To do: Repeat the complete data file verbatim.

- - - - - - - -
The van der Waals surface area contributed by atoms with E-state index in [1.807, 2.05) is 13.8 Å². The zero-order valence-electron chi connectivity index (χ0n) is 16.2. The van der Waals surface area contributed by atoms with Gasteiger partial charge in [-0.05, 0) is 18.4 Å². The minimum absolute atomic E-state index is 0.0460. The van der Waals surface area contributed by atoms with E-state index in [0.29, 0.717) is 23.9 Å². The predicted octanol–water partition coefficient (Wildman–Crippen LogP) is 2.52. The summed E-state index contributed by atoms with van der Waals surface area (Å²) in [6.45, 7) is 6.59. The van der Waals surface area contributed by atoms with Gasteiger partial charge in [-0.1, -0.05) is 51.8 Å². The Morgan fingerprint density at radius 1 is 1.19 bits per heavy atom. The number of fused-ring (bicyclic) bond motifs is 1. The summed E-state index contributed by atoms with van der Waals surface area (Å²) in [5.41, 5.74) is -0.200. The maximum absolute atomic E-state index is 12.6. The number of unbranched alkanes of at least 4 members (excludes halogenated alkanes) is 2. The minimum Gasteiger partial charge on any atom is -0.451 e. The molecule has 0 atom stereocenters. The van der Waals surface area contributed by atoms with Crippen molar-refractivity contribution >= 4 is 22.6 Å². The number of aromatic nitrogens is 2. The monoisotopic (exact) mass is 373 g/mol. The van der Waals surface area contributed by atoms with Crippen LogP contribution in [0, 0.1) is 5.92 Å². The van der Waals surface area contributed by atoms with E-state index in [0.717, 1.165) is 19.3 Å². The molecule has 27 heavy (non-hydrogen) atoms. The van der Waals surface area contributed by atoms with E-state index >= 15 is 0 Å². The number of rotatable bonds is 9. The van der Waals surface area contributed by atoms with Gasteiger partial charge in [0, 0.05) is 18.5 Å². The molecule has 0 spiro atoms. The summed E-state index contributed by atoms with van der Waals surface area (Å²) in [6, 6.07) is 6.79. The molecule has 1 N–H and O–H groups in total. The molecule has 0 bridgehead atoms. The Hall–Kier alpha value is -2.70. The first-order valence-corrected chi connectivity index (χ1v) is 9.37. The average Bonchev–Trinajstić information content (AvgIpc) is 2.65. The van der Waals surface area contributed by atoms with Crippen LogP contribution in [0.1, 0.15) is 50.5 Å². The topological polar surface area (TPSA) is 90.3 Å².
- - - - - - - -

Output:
The van der Waals surface area contributed by atoms with E-state index in [1.807, 2.05) is 13.8 Å². The zero-order valence-electron chi connectivity index (χ0n) is 16.2. The van der Waals surface area contributed by atoms with Gasteiger partial charge in [-0.05, 0) is 18.4 Å². The minimum absolute atomic E-state index is 0.0460. The van der Waals surface area contributed by atoms with E-state index in [0.29, 0.717) is 23.9 Å². The predicted octanol–water partition coefficient (Wildman–Crippen LogP) is 2.52. The summed E-state index contributed by atoms with van der Waals surface area (Å²) in [6.45, 7) is 6.59. The van der Waals surface area contributed by atoms with Gasteiger partial charge in [-0.1, -0.05) is 51.8 Å². The Morgan fingerprint density at radius 1 is 1.19 bits per heavy atom. The number of fused-ring (bicyclic) bond motifs is 1. The summed E-state index contributed by atoms with van der Waals surface area (Å²) in [5.41, 5.74) is -0.200. The maximum absolute atomic E-state index is 12.6. The number of unbranched alkanes of at least 4 members (excludes halogenated alkanes) is 2. The minimum Gasteiger partial charge on any atom is -0.451 e. The molecule has 0 atom stereocenters. The van der Waals surface area contributed by atoms with Crippen molar-refractivity contribution >= 4 is 22.6 Å². The number of aromatic nitrogens is 2. The monoisotopic (exact) mass is 373 g/mol. The van der Waals surface area contributed by atoms with Crippen LogP contribution in [0, 0.1) is 5.92 Å². The van der Waals surface area contributed by atoms with E-state index in [0.717, 1.165) is 19.3 Å². The molecule has 27 heavy (non-hydrogen) atoms. The van der Waals surface area contributed by atoms with E-state index >= 15 is 0 Å². The number of rotatable bonds is 9. The van der Waals surface area contributed by atoms with Gasteiger partial charge in [0, 0.05) is 18.5 Å². The molecule has 0 spiro atoms. The summed E-state index contributed by atoms with van der Waals surface area (Å²) in [6, 6.07) is 6.79. The molecule has 1 N–H and O–H groups in total. The molecule has 0 bridgehead atoms. The Hall–Kier alpha value is -2.70. The first-order valence-corrected chi connectivity index (χ1v) is 9.37. The average Bonchev–Trinajstić information content (AvgIpc) is 2.65. The van der Waals surface area contributed by atoms with Crippen LogP contribution in [0.1, 0.15) is 50.5 Å². The topological polar surface area (TPSA) is 90.3 Å².